top of page

This Sea is Mine


Live performance, 3-channel video installation, 15’55"

Commissioned by Diriyah Biennale Foundation

Photo Courtesy of Hayat Osamah 

The performance piece This Sea is Mine uses vocals and movements to revive ancient practices and create a new form of transcultural solidarity in an era marked by geopolitical friction, mass migration, and diaspora. In the piece, AlMugait incorporates three chants that originated in different indigenous populations. 


The first is a traditional Oriental chant, a spiritual form with an improvisational element. The next is a South African Xhosa chant, a call to ancestors typically sung by elder women in the tribe and accompanied by clapping and movement. Finally, Fijiri is a folk sea chant that has been practiced in Arabian Gulf countries for decades as an auspicious ritual for sailors and pearl divers.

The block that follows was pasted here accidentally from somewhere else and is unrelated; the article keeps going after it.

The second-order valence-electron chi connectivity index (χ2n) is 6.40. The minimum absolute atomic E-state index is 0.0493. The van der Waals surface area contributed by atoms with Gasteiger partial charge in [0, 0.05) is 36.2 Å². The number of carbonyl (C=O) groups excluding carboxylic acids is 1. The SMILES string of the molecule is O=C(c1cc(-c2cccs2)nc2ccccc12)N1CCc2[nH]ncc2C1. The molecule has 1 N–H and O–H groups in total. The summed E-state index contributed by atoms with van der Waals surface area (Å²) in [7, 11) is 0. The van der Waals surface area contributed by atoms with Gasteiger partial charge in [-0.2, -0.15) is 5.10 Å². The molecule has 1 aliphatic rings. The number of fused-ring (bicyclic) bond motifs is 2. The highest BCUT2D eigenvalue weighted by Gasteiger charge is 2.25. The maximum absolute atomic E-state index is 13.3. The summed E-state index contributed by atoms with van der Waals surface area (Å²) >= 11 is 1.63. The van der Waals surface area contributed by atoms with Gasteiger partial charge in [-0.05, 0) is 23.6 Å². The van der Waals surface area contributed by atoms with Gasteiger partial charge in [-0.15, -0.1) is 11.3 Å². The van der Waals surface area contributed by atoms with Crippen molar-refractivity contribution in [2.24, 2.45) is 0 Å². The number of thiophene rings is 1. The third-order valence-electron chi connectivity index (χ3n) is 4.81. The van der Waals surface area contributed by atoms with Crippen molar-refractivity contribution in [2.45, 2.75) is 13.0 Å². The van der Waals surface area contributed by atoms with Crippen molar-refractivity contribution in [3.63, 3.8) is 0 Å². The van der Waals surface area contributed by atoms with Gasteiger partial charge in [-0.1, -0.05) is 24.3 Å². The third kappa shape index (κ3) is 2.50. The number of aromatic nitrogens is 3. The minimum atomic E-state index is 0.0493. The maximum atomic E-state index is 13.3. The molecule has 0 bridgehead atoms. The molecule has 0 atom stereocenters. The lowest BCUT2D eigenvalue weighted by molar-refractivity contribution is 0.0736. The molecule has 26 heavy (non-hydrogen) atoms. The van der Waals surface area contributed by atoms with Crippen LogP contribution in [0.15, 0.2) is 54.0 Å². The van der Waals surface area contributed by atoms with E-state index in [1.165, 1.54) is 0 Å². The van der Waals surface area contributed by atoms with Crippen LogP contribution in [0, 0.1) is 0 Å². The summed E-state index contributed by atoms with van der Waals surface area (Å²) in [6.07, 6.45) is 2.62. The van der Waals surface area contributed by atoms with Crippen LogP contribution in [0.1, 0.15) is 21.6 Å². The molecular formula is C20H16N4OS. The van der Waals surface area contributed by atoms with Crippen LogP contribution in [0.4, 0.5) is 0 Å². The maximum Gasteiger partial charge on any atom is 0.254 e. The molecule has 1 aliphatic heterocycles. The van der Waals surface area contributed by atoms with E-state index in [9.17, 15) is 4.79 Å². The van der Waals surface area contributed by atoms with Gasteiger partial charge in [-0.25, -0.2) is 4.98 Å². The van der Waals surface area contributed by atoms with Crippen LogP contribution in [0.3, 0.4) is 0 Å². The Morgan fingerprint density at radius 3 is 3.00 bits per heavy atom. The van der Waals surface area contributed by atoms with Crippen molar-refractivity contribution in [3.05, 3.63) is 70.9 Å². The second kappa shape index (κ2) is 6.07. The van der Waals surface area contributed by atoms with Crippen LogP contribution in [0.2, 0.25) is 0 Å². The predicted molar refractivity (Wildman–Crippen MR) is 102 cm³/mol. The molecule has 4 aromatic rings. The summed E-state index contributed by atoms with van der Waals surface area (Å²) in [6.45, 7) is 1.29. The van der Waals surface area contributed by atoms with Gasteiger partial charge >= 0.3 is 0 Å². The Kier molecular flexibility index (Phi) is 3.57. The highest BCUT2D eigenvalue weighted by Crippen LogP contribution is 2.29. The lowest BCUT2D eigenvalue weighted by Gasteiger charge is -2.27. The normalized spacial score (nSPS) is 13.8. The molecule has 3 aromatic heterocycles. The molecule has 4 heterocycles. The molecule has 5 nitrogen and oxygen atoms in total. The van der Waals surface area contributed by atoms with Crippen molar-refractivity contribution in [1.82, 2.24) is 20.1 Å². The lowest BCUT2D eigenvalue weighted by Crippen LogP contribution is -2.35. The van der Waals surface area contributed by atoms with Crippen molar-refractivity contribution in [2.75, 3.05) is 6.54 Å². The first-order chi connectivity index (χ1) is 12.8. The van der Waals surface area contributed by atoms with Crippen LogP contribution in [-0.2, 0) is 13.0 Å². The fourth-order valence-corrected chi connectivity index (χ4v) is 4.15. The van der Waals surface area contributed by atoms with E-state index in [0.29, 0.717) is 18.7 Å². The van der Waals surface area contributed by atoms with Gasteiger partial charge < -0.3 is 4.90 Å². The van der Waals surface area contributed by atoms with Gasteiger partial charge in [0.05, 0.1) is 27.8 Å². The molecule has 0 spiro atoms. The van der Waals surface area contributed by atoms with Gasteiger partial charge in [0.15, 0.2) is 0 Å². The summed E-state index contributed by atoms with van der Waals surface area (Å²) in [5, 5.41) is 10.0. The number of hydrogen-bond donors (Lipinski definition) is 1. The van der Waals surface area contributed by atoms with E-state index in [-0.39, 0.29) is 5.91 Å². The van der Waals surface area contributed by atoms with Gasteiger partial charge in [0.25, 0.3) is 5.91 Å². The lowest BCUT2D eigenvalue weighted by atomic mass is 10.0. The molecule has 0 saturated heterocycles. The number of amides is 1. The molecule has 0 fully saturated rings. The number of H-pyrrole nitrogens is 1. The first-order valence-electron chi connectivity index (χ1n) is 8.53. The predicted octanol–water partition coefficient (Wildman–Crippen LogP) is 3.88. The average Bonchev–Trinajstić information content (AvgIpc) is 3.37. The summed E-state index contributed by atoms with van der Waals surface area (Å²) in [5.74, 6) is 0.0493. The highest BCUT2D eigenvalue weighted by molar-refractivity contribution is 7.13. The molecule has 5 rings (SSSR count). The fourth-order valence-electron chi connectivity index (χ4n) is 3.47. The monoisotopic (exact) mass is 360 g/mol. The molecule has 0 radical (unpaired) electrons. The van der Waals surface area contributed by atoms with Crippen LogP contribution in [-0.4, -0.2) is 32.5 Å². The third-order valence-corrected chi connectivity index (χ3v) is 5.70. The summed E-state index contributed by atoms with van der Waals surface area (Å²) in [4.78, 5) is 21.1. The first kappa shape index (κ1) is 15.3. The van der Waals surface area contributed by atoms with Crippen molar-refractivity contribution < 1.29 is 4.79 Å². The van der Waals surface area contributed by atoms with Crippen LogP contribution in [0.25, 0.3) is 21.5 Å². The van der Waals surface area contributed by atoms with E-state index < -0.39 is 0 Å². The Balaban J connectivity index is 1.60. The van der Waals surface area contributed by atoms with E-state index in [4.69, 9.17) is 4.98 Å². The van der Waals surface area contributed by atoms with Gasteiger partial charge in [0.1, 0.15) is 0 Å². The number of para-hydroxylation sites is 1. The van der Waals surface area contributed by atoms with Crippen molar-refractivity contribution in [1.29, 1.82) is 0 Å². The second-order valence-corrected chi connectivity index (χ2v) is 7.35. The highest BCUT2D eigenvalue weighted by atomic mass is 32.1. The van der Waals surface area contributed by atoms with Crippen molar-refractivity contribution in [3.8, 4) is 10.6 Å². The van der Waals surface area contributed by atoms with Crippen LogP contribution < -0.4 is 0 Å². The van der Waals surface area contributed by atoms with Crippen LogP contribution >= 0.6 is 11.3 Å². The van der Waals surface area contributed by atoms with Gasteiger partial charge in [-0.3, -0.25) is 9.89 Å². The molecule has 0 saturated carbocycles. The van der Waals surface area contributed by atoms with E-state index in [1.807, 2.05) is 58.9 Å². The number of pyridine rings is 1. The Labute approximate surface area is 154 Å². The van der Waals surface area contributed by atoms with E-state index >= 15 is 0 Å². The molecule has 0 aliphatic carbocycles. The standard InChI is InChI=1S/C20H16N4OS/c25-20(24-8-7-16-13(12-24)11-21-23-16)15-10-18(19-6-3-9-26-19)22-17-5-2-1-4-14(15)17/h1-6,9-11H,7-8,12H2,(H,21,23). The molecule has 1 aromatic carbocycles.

AlMugait's performance is a collaboration with Abo Gabi, a Palestinian musician who specializes in Oriental chanting, Annalyzer Stuurman, a singer and performing artist from South Africa, and the AlAfrah Group from Dammam, Saudi Arabia, who perform folk sea chants from the Gulf region.  

The piece also incorporates movements designed by Saudi choreographers, Lamees AlSaddique and Ijlal AlSomali and is performed by twelve local women. Their movements respond to three vocalists as they sing in unison and harmony. These disparate cultural forms come together to create unexpected human connections, highlighting the similarities between different cultures and proposing a metaphorical bond of similarity between nations. 


Ahad Abuobeida Yousif Bashir, Ghalia Almadani, ijlal Alsomali, Joj Mourad, Layan Yousef, Muna Abdullah, Munirah Badr, Nouf Salamah , Noura Sultan Alabdulaziz, Reem Alattallah, Tamara Kalo, Dima Alsabbagh

bottom of page